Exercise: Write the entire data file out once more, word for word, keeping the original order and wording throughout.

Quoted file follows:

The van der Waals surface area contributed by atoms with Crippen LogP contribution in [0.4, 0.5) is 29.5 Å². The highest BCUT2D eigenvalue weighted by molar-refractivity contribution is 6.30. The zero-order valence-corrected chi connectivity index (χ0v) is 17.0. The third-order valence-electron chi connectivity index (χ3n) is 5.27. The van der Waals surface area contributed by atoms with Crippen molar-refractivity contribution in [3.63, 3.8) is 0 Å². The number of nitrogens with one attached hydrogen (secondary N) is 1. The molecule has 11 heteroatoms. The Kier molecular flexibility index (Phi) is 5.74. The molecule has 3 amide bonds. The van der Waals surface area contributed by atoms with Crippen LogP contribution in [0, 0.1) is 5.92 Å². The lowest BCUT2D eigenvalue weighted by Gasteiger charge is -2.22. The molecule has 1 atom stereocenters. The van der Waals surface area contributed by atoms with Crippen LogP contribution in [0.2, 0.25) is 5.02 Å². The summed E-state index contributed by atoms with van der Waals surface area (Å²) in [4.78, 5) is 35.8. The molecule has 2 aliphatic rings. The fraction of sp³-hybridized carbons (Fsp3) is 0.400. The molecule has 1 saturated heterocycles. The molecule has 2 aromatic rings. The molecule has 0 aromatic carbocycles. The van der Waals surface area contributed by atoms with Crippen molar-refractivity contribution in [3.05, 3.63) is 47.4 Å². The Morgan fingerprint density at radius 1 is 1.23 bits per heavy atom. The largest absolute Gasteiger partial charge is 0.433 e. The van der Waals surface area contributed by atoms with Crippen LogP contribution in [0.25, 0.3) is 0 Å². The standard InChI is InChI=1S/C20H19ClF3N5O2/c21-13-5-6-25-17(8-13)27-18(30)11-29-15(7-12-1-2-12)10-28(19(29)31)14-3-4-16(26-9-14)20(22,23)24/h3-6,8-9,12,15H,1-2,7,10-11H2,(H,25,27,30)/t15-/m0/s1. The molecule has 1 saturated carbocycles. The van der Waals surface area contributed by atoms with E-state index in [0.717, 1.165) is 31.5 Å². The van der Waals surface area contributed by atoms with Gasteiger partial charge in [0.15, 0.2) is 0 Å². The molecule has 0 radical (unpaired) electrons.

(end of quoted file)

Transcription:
The van der Waals surface area contributed by atoms with Crippen LogP contribution in [0.4, 0.5) is 29.5 Å². The highest BCUT2D eigenvalue weighted by molar-refractivity contribution is 6.30. The zero-order valence-corrected chi connectivity index (χ0v) is 17.0. The third-order valence-electron chi connectivity index (χ3n) is 5.27. The van der Waals surface area contributed by atoms with Crippen molar-refractivity contribution in [3.63, 3.8) is 0 Å². The number of nitrogens with one attached hydrogen (secondary N) is 1. The molecule has 11 heteroatoms. The Kier molecular flexibility index (Phi) is 5.74. The molecule has 3 amide bonds. The van der Waals surface area contributed by atoms with Crippen LogP contribution in [0, 0.1) is 5.92 Å². The lowest BCUT2D eigenvalue weighted by Gasteiger charge is -2.22. The molecule has 1 atom stereocenters. The van der Waals surface area contributed by atoms with Crippen LogP contribution in [0.2, 0.25) is 5.02 Å². The summed E-state index contributed by atoms with van der Waals surface area (Å²) in [4.78, 5) is 35.8. The molecule has 2 aliphatic rings. The fraction of sp³-hybridized carbons (Fsp3) is 0.400. The molecule has 1 saturated heterocycles. The molecule has 2 aromatic rings. The molecule has 0 aromatic carbocycles. The van der Waals surface area contributed by atoms with Crippen molar-refractivity contribution in [3.05, 3.63) is 47.4 Å². The Morgan fingerprint density at radius 1 is 1.23 bits per heavy atom. The largest absolute Gasteiger partial charge is 0.433 e. The van der Waals surface area contributed by atoms with Crippen LogP contribution in [0.25, 0.3) is 0 Å². The standard InChI is InChI=1S/C20H19ClF3N5O2/c21-13-5-6-25-17(8-13)27-18(30)11-29-15(7-12-1-2-12)10-28(19(29)31)14-3-4-16(26-9-14)20(22,23)24/h3-6,8-9,12,15H,1-2,7,10-11H2,(H,25,27,30)/t15-/m0/s1. The molecule has 1 saturated carbocycles. The van der Waals surface area contributed by atoms with E-state index in [0.717, 1.165) is 31.5 Å². The van der Waals surface area contributed by atoms with Gasteiger partial charge in [0.15, 0.2) is 0 Å². The molecule has 0 radical (unpaired) electrons.